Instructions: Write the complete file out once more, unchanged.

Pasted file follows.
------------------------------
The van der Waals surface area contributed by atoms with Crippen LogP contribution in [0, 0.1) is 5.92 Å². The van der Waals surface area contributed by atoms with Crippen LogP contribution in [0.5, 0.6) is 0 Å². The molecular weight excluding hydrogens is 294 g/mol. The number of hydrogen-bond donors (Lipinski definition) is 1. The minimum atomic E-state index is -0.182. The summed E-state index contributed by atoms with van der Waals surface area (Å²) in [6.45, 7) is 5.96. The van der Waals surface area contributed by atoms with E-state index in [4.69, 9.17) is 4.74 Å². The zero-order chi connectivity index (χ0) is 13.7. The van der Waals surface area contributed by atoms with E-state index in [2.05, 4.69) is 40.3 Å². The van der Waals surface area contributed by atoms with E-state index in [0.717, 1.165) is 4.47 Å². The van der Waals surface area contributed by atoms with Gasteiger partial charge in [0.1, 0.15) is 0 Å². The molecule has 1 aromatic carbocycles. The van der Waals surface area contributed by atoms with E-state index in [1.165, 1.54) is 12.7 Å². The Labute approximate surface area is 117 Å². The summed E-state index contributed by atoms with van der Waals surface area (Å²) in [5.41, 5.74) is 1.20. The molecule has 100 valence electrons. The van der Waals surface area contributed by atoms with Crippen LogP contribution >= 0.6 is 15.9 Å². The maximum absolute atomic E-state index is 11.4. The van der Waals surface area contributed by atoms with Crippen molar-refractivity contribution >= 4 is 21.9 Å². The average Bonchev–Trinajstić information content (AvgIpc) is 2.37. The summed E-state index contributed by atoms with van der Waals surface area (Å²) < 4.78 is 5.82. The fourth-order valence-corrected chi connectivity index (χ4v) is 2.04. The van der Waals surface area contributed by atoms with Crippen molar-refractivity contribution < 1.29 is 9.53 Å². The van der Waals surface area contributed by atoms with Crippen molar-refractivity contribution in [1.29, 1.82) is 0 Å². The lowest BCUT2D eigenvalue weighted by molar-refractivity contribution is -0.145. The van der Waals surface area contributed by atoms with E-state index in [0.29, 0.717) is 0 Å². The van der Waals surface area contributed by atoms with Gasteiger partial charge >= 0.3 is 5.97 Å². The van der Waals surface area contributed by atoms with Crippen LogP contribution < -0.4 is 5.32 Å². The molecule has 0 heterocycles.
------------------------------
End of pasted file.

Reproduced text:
The van der Waals surface area contributed by atoms with Crippen LogP contribution in [0, 0.1) is 5.92 Å². The van der Waals surface area contributed by atoms with Crippen LogP contribution in [0.5, 0.6) is 0 Å². The molecular weight excluding hydrogens is 294 g/mol. The number of hydrogen-bond donors (Lipinski definition) is 1. The minimum atomic E-state index is -0.182. The summed E-state index contributed by atoms with van der Waals surface area (Å²) in [6.45, 7) is 5.96. The van der Waals surface area contributed by atoms with E-state index in [4.69, 9.17) is 4.74 Å². The zero-order chi connectivity index (χ0) is 13.7. The van der Waals surface area contributed by atoms with E-state index in [2.05, 4.69) is 40.3 Å². The van der Waals surface area contributed by atoms with E-state index in [0.717, 1.165) is 4.47 Å². The van der Waals surface area contributed by atoms with Gasteiger partial charge in [0.1, 0.15) is 0 Å². The molecule has 1 aromatic carbocycles. The van der Waals surface area contributed by atoms with E-state index in [1.165, 1.54) is 12.7 Å². The Labute approximate surface area is 117 Å². The summed E-state index contributed by atoms with van der Waals surface area (Å²) in [5.41, 5.74) is 1.20. The molecule has 100 valence electrons. The van der Waals surface area contributed by atoms with Crippen LogP contribution >= 0.6 is 15.9 Å². The maximum absolute atomic E-state index is 11.4. The van der Waals surface area contributed by atoms with Crippen molar-refractivity contribution >= 4 is 21.9 Å². The average Bonchev–Trinajstić information content (AvgIpc) is 2.37. The summed E-state index contributed by atoms with van der Waals surface area (Å²) < 4.78 is 5.82. The fourth-order valence-corrected chi connectivity index (χ4v) is 2.04. The van der Waals surface area contributed by atoms with Crippen molar-refractivity contribution < 1.29 is 9.53 Å². The van der Waals surface area contributed by atoms with Crippen molar-refractivity contribution in [1.29, 1.82) is 0 Å². The lowest BCUT2D eigenvalue weighted by molar-refractivity contribution is -0.145. The van der Waals surface area contributed by atoms with E-state index in [0.29, 0.717) is 0 Å². The van der Waals surface area contributed by atoms with Gasteiger partial charge >= 0.3 is 5.97 Å². The van der Waals surface area contributed by atoms with Crippen LogP contribution < -0.4 is 5.32 Å². The molecule has 0 heterocycles.